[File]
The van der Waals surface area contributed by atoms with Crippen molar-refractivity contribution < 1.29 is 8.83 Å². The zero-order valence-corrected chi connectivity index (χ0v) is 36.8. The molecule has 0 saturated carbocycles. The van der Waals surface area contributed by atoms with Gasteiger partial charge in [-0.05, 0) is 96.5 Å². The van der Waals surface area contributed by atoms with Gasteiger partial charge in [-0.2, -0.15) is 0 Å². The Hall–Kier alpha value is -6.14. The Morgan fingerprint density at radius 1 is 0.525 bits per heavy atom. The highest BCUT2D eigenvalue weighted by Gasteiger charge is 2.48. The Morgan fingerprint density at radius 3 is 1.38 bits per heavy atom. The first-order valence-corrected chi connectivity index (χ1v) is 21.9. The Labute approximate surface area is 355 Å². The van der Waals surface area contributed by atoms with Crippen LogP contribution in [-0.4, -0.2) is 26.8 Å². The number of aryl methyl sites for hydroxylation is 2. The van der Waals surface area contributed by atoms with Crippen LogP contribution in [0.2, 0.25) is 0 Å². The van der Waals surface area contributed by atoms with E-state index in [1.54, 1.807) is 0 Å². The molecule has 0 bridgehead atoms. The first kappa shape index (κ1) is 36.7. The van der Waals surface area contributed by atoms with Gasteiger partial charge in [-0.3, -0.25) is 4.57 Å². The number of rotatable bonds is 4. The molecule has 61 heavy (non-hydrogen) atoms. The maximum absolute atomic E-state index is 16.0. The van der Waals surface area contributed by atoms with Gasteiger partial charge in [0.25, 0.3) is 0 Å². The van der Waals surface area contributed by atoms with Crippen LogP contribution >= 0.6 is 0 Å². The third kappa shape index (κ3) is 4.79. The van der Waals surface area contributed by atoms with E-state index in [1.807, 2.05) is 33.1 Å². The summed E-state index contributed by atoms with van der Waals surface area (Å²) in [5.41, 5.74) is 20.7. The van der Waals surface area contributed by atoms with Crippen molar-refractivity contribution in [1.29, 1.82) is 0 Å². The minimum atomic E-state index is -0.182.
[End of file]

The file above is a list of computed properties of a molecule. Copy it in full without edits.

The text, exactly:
The van der Waals surface area contributed by atoms with Crippen molar-refractivity contribution < 1.29 is 8.83 Å². The zero-order valence-corrected chi connectivity index (χ0v) is 36.8. The molecule has 0 saturated carbocycles. The van der Waals surface area contributed by atoms with Gasteiger partial charge in [-0.05, 0) is 96.5 Å². The van der Waals surface area contributed by atoms with Gasteiger partial charge in [-0.2, -0.15) is 0 Å². The Hall–Kier alpha value is -6.14. The Morgan fingerprint density at radius 1 is 0.525 bits per heavy atom. The highest BCUT2D eigenvalue weighted by Gasteiger charge is 2.48. The Morgan fingerprint density at radius 3 is 1.38 bits per heavy atom. The first-order valence-corrected chi connectivity index (χ1v) is 21.9. The Labute approximate surface area is 355 Å². The van der Waals surface area contributed by atoms with Crippen LogP contribution in [-0.4, -0.2) is 26.8 Å². The number of aryl methyl sites for hydroxylation is 2. The van der Waals surface area contributed by atoms with Crippen LogP contribution in [0.2, 0.25) is 0 Å². The van der Waals surface area contributed by atoms with E-state index in [1.54, 1.807) is 0 Å². The molecule has 0 bridgehead atoms. The first kappa shape index (κ1) is 36.7. The van der Waals surface area contributed by atoms with Gasteiger partial charge in [-0.3, -0.25) is 4.57 Å². The number of rotatable bonds is 4. The molecule has 61 heavy (non-hydrogen) atoms. The maximum absolute atomic E-state index is 16.0. The van der Waals surface area contributed by atoms with Gasteiger partial charge in [0.25, 0.3) is 0 Å². The van der Waals surface area contributed by atoms with Crippen LogP contribution >= 0.6 is 0 Å². The third kappa shape index (κ3) is 4.79. The van der Waals surface area contributed by atoms with E-state index in [1.807, 2.05) is 33.1 Å². The summed E-state index contributed by atoms with van der Waals surface area (Å²) in [5.41, 5.74) is 20.7. The van der Waals surface area contributed by atoms with Crippen molar-refractivity contribution in [1.29, 1.82) is 0 Å². The minimum atomic E-state index is -0.182.